Code
Course Credits
ENGL 101 ENGL 101 - Introduction to Writing

This course guides students through the writing and research tasks of the university classroom in order to equip them with confidence and the ability to write in a variety of academic genres, including the research paper. Students expand critical thinking skills through reading and writing cognitively complex arguments while also exploring academic voice, style, and vocabulary.

Prerequisite(s): WRTG 100 or 101 unless exempt at point of admission to the University. (3- 0; 3-0)

3.00
ENGL 102 ENGL 102 - Introduction to Literature and Culture

This course examines literature from a multicultural perspective. In comparing and contrasting works of literature composed in a variety of countries, students will gain cultural literacy, appreciation of universal themes, and understanding of the rich relationship between literature and its historical and situational context. In studying this material, students will develop their critical thinking, research, and writing skills. This course is recommended for students who have come from international contexts. Prerequisite(s): WRTG 100 or 101 unless exempt at point of admission to the University (3-0 or 3-0)

3.00
ENGL 103 ENGL 103 - Introduction to Fiction

An introductory study of fiction with the purpose of understanding literature and cultivating skills in scholarly research, textual analysis, and academic writing and documentation. Such skills are fostered by closely reading and analyzing works of short fiction and the novel by accomplished prose stylists. Students focus on the distinctive conventions of fiction in order to interpret these works critically, while interacting thoughtfully with themes presented therein; there is a particular focus on analyzing and making use of narrative strategies and rhetorical tools. Students continue to develop their academic prose, with attention to improving foundational grammar, diction, phrasing, organization, and argument-building in the thesis-driven essay.Prerequisite(s): WRTG 100 or 101 unless exempt at point of admission to the University. (3-0; 3-0)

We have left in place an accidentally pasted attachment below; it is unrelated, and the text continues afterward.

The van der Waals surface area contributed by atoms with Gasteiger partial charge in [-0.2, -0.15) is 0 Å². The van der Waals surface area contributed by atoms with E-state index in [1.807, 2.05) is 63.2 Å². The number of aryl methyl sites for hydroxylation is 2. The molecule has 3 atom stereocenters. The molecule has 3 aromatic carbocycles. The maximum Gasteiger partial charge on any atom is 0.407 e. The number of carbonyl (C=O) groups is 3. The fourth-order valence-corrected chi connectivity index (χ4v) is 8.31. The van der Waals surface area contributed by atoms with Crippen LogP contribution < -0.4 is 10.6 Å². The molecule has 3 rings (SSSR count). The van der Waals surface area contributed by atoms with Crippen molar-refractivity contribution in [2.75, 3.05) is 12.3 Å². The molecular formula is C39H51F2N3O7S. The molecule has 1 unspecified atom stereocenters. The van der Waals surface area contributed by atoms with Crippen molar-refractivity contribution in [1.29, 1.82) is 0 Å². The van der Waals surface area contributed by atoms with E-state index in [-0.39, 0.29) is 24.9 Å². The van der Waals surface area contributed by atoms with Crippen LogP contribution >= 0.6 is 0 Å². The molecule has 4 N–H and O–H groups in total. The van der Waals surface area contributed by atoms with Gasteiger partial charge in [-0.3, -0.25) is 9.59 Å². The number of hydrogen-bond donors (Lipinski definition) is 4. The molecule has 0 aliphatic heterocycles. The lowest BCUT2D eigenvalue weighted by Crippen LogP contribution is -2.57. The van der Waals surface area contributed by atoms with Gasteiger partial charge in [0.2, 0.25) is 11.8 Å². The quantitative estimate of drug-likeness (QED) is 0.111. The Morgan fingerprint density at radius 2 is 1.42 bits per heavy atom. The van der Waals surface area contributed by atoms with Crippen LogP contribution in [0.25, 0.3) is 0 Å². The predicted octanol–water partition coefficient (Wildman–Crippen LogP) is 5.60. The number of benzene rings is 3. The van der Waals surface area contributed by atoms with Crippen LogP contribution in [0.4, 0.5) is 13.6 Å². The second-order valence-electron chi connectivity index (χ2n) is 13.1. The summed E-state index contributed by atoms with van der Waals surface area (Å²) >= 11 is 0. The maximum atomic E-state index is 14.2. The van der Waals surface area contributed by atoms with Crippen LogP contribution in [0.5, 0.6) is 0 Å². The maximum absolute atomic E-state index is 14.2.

3.00
ENGL 104 ENGL 104 - Introduction to Poetry and Drama

Building on the skills acquired in English 103, an advanced study of poetry and drama with the purpose of understanding literature and cultivating skills in scholarly research, textual analysis, and academic writing and documentation. Such skills are fostered by closely reading and analyzing poems and plays by accomplished writers. Students focus on the distinctive conventions of the genres of poetry and drama in order to interpret these works critically, while interacting thoughtfully with themes presented therein; there is a particular focus on analyzing and making use of effective patterns of language, lyrical and theatrical presentation, and figures of speech. Students continue to develop their academic prose, with attention to advanced grammar, diction, phrasing, organization and argument-building in the thesis-driven essay.

Prerequisite(s): WRTG 100 or 101 unless exempt at point of admission to the University. (3-0; 3-0)

3.00
ENGL 207 ENGL 207 - Introduction to Creative Writing

A seminar in the techniques of imaginative writing and in the development of a critical appreciation of the art of writing in its varied forms. This course focuses on free verse poetry, flash fiction, the short story, and short dramatic works.

Prerequisite(s): ENGL 103 and 104, with a minimum grade of B. (2-1; 2-1)

3.00
ENGL 208 ENGL 208 - Introduction to Creative Writing

A seminar in the techniques of creative writing, particularly of shorter fiction, and in the development of a critical appreciation of the art of writing in its varied forms through the study and modeling of representative works of literature.Prerequisite(s): ENGL 103 and 104, with a minimum grade of B. (2-1; 2-1)

3.00
ENGL 213 ENGL 213 - Major Authors

A concentrated study of 10 to 12 authors from the medieval period to the early 18th century, including Chaucer, Shakespeare, and Milton.NB: Strongly recommended for students intending to major in English.Prerequisite(s): ENGL 103, 104. (3-0; 3-0)

3.00
ENGL 232 ENGL 232 - Biblical Backgrounds of English Lit